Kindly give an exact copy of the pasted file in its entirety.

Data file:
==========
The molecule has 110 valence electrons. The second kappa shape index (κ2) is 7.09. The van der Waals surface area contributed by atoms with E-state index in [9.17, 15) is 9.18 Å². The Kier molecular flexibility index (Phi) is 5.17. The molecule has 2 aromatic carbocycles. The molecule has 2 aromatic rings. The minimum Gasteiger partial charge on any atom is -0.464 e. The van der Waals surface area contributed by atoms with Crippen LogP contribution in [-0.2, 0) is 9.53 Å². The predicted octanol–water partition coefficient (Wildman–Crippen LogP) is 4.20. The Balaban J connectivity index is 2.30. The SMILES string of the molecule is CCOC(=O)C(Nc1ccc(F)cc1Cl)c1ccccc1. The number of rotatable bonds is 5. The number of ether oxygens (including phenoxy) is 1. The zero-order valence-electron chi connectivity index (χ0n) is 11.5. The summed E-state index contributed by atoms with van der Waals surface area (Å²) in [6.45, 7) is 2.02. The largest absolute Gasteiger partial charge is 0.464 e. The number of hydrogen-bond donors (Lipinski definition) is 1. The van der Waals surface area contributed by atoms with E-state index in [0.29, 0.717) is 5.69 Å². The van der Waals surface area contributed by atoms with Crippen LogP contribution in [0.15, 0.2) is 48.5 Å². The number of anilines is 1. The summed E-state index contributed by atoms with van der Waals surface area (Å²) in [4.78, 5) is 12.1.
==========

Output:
The molecule has 110 valence electrons. The second kappa shape index (κ2) is 7.09. The van der Waals surface area contributed by atoms with E-state index in [9.17, 15) is 9.18 Å². The Kier molecular flexibility index (Phi) is 5.17. The molecule has 2 aromatic carbocycles. The molecule has 2 aromatic rings. The minimum Gasteiger partial charge on any atom is -0.464 e. The van der Waals surface area contributed by atoms with Crippen LogP contribution in [-0.2, 0) is 9.53 Å². The predicted octanol–water partition coefficient (Wildman–Crippen LogP) is 4.20. The Balaban J connectivity index is 2.30. The SMILES string of the molecule is CCOC(=O)C(Nc1ccc(F)cc1Cl)c1ccccc1. The number of rotatable bonds is 5. The number of ether oxygens (including phenoxy) is 1. The zero-order valence-electron chi connectivity index (χ0n) is 11.5. The summed E-state index contributed by atoms with van der Waals surface area (Å²) in [6.45, 7) is 2.02. The largest absolute Gasteiger partial charge is 0.464 e. The number of hydrogen-bond donors (Lipinski definition) is 1. The van der Waals surface area contributed by atoms with E-state index in [0.29, 0.717) is 5.69 Å². The van der Waals surface area contributed by atoms with Crippen LogP contribution in [0.15, 0.2) is 48.5 Å². The number of anilines is 1. The summed E-state index contributed by atoms with van der Waals surface area (Å²) in [4.78, 5) is 12.1.